Industrial Relations and Democracy
[Reprinted from Land & Liberty,
Everyone agrees that there is something radically wrong with
industrial relations in modern Britain. An enormous amount of effort
is expended doing things which are neither pleasant nor productive.
The disparity of rewards which accrue to different people does not
correspond with anybody's idea of justice.
Right at the centre is the question of trade unions: their relations
with the community at large; with their own members, and with each
other. These problems have vexed all thinkers for the last century and
a half. All political parties have attempted in one way or another to
deal with them; nobody would today suggest that any of the past "solutions"
is adequate for modern needs. And there is little sign that any
political party is ready to offer the electorate, at the next General
Election, any new solution with either confidence or unanimity.
FLAWS IN THE CRYSTAL BALL
It is appropriate that two new and important books bearing on the
subject have recently appeared. John Elliott's book is an
individualistic study, whose importance is suggested by the
commendatory preface by Lord Bullock. The Institute of Economic
Affairs has published a collection of papers covering a wide field, to
which several economists, headed by Lord Robbins, have contributed.
The first of these two works is of particular value for its
description of the very complex legal, social and political history of
industrial relations in the last couple of decades; the second work as
a source for many interesting ideas about the present and future role
of trade unions.
Whether we like it or not, this country has a continuity in its
industrial history which has few parallels elsewhere in the world. In
Europe, for example, the wars and revolutions of the 20th century have
repeatedly compelled people to remould all social institutions from
their very foundations. Britain has had no such experience. Industrial
structures, both of management and of labour, have been gradually
modified; but attitudes, interests and hierarchies have been preserved
long after the conditions which originally brought them into existence
If we must pick up a specific idea which is likely to influence
political action in the next Parliament, whatever its composition,
then that idea is surely "industrial democracy" -- the
notion that control and perhaps ownership, of a firm, should pass
partially or wholly into the hands of those who work in it. This is
the central theme of John Elliott's book, and an important topic in
the IEA symposium. Trade unions, governments and voters will all need
to give the matter much thought.
Like many ideas, "industrial democracy" has deep roots, and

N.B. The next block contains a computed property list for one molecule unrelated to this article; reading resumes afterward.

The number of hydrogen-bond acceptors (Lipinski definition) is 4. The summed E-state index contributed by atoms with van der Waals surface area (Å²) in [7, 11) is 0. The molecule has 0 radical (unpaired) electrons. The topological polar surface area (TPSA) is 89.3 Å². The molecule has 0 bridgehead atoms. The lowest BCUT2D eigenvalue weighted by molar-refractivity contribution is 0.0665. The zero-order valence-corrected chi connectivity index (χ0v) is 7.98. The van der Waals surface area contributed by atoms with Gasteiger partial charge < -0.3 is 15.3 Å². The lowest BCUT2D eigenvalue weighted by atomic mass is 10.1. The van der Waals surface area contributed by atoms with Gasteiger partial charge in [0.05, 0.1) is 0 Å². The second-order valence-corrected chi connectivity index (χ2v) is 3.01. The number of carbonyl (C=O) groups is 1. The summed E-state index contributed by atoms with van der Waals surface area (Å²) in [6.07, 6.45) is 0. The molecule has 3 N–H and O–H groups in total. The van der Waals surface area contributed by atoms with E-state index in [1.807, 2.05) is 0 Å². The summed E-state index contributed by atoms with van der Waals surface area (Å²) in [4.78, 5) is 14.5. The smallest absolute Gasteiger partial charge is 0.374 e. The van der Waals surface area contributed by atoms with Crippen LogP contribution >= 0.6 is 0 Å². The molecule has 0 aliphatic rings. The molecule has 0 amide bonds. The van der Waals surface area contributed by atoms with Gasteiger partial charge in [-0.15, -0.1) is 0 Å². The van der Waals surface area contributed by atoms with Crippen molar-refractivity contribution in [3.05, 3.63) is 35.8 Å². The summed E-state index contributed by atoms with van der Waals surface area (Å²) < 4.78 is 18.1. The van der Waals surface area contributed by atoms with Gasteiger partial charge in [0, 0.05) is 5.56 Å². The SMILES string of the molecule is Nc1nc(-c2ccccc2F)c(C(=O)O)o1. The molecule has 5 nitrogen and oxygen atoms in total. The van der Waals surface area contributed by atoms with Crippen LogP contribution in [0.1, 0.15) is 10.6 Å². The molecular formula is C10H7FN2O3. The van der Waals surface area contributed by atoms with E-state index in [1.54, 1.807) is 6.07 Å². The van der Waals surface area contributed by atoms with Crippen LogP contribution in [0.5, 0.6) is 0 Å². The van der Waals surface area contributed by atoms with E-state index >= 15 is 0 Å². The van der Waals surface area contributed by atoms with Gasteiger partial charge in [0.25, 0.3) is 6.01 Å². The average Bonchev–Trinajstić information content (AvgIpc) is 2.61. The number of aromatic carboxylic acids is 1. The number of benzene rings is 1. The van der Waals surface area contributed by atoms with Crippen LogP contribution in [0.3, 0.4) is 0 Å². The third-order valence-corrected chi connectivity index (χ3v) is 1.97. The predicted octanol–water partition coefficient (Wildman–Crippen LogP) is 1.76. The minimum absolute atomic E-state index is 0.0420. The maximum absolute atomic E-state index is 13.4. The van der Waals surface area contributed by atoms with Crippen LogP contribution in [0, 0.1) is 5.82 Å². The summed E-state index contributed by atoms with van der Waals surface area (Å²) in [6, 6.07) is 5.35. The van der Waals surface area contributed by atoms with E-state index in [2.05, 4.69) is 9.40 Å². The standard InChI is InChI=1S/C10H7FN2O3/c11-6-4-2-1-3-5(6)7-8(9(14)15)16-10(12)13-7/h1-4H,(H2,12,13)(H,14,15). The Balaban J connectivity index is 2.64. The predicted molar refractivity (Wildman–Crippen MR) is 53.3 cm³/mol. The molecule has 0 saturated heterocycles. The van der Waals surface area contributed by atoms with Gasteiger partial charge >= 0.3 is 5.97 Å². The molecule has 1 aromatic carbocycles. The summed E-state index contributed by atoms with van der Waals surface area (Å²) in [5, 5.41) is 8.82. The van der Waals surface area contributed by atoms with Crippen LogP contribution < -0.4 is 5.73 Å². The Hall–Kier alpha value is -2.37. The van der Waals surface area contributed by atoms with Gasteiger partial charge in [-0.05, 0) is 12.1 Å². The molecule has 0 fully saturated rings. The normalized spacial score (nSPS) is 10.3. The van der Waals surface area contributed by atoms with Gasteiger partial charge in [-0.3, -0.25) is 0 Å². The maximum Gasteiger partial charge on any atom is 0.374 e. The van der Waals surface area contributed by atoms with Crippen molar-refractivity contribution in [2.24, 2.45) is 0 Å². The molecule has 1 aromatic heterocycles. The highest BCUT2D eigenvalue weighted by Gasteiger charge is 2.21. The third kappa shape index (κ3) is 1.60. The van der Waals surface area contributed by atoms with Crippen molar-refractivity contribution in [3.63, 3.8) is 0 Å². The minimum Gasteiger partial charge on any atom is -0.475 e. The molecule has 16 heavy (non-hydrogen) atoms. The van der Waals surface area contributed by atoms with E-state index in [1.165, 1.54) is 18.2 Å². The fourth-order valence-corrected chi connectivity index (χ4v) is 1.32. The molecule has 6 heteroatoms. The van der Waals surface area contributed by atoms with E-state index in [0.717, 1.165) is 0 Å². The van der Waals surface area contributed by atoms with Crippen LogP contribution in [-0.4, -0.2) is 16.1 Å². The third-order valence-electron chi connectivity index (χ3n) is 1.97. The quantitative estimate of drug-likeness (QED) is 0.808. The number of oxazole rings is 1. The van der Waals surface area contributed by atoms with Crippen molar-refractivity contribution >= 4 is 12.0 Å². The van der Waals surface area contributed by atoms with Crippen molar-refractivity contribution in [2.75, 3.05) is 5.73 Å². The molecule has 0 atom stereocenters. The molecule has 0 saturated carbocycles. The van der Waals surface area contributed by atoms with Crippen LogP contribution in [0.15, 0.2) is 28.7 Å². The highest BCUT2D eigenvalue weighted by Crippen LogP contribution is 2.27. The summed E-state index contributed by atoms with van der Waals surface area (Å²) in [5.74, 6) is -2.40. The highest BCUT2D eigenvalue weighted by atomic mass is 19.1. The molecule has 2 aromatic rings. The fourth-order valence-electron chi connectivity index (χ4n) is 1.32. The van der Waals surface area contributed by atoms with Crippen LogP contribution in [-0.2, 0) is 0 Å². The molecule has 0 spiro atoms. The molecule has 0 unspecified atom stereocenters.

it cuts right across existing political attitudes. People may come to
support "industrial democracy" because they see it as a step
towards syndicalism, or because they consider it the best way of
stabilising "capitalism." As John Elliott points out,
worker-cooperative systems have developed in countries starting from
utterly dissimilar philosophical bases -- "communist"
Yugoslavia, "capitalist" America, "social-democratic"
Scandinavia; Israel is surely a society
Conversely, "industrial democracy" will be opposed by the
old-fashioned type of owner or manager who denies that workers possess
the capacity or responsibility for controlling their firms; by trade
unionists who think that management is the job of the boss and not
wish to rethink their industrial role; by revolutionary socialists who
see "industrial democracy" as the last-ditch stand of
capitalism; and -- perhaps most important of all -- by sceptical or
In a truly free economy, with free trade and free land, there would be
no need to bring this question of "industrial democracy"
into the political field at all. The issue would be decided on in each
separate firm by the operation of market forces, and no action by any
government would be required. On this question, as on so many others,
we must deplore the circumstances which have demanded that governments
should blunder into this delicate situation with legislation which
will almost certainly produce unwanted side-effects, and may well be
J. G. Morell's attempt to evaluate the Long Term Prospects
for the UK Property Market* is rendered useless by the
superficiality of his working assumptions.
Noting slow economic growth and trends such as the slow fall in
population growth, Morrell -- Director of the Henley Centre for
Forecasting -- concludes that "land prices may rise more
moderately in future in relation to other prices." He
ignores the way land values can -- and indeed are -- being
forced up by political decisions.
The under-use of labour and capital is due to a shortage of
effective demand, says Morrell, but the world political and
economic system cannot take action, "the main inhibiting
factor being fear of rekindling inflation." Surely it does
not take a genius to see that if there is surplus labour and
capital ready, waiting and able to engage in productive
activity, the only inhibiting factor must be constraints on the
third partner in production -- land?
* Sr. Quintin Son & Stanley, London, 1978.
- J. Elliott, Conflict or Cooperation: the growth of industrial
democracy, Kegan Paul, £8.95 hard covers, £4.95 paper.
- Trade Unions: public goods or public "bads"? IEA
Reading 17: £2. 7